NetWellness is a global, community service providing quality, unbiased health information from our partner university faculty. NetWellness is commercial-free and does not accept advertising.
Monday, October 5, 2015
Instrument left behind, cement through root
I just had a root canal performed this morning, due to a crack in my tooth. After it was over, the endodontist showed me the recent X ray and said two things that I am wondering about: 1 - he showed me on the Xray a piece of the instrument left behind. I have seen prior postings on this which suggest this happens in 3-5% of the time. Since this is such a small percentage, is it really advisable "not to worry"? I am having a tough time getting my head around that. 2 - I asked what was one other marking I saw in the Xray and he said "that`s cement which went through the root ...that`s a good thing because it shows we got to the bottom of the root"
I`m sure you understand my concern, esp after reading some of the other posts. What I want to know is: is extra cement in my jaw and a piece of an instrument left in the root really something not to be worried about??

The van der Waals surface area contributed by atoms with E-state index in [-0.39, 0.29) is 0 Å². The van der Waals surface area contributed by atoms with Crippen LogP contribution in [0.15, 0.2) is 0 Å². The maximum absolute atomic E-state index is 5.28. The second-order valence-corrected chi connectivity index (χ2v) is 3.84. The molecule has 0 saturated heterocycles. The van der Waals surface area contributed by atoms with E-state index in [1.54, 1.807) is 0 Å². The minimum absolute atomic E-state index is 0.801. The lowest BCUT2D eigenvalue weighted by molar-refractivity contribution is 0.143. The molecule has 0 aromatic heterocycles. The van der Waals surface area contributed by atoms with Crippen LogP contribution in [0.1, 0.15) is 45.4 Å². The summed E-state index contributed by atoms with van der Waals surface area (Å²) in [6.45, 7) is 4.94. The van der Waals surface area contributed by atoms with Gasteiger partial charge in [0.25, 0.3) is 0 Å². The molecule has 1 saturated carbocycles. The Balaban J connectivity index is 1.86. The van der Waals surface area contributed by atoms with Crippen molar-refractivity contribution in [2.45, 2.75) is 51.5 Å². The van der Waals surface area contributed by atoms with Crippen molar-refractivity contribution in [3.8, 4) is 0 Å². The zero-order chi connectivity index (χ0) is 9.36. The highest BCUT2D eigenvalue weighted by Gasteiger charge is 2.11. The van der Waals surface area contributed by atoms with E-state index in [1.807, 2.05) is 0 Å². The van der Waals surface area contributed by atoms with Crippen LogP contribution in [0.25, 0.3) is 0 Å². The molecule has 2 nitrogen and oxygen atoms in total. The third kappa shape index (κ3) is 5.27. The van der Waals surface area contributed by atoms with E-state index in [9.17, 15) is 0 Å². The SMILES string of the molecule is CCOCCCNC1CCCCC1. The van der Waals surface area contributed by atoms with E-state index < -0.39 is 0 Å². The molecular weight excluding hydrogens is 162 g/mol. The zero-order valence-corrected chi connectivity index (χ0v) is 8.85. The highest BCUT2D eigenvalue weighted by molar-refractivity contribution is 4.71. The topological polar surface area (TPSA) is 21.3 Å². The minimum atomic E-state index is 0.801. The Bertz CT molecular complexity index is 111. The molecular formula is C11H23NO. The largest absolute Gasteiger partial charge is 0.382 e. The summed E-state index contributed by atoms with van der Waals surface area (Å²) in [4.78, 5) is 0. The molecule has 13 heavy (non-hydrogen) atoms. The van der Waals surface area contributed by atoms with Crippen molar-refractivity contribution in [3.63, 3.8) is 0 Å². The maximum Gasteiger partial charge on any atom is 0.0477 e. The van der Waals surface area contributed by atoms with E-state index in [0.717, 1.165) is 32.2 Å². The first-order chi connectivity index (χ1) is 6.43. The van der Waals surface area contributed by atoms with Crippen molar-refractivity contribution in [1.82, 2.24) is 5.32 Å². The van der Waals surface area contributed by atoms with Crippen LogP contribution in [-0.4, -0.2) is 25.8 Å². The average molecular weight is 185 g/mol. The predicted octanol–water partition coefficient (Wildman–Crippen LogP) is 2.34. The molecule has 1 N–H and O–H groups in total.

The separated instrument should not be a problem if it is in the tooth and the root canal was cleaned out prior to the separation. Once the root is cleaned out, healing should take place as long as the top part of the tooth is sealed with root canal material, a filling and crown. Separation of an instrument in a tooth is certainly an unexpected and unwanted event, but does not always lead to a bad result.Root canal sealer getting pushed out the end of a root is a bit controversial. Some schools of thought feel that the extrusion of the sealer indicates that the entire root canal has been cleaned and filled. In general, root canal sealer will be resorbed by your immune defense cells and within 6 months or so, no trace of the material will be evident on an x-ray. Other philosophies feel that the extrusion of sealer leads to unwanted irritation of the tissues around the root and should be avoided.In your case, I would not be concerned at present. If problems were to develop, there are ways to remedy them without loss of the tooth. The bigger concern may be that the tooth was fractured and to what extent the fracture extended. Fractures that extend down the root are almost impossible to repair. If your symptoms have resolved since the root canal treatment, though, then you are probably in good shape.
John M Nusstein, DDS
Associate Professor of Endodontics
College of Dentistry
The Ohio State University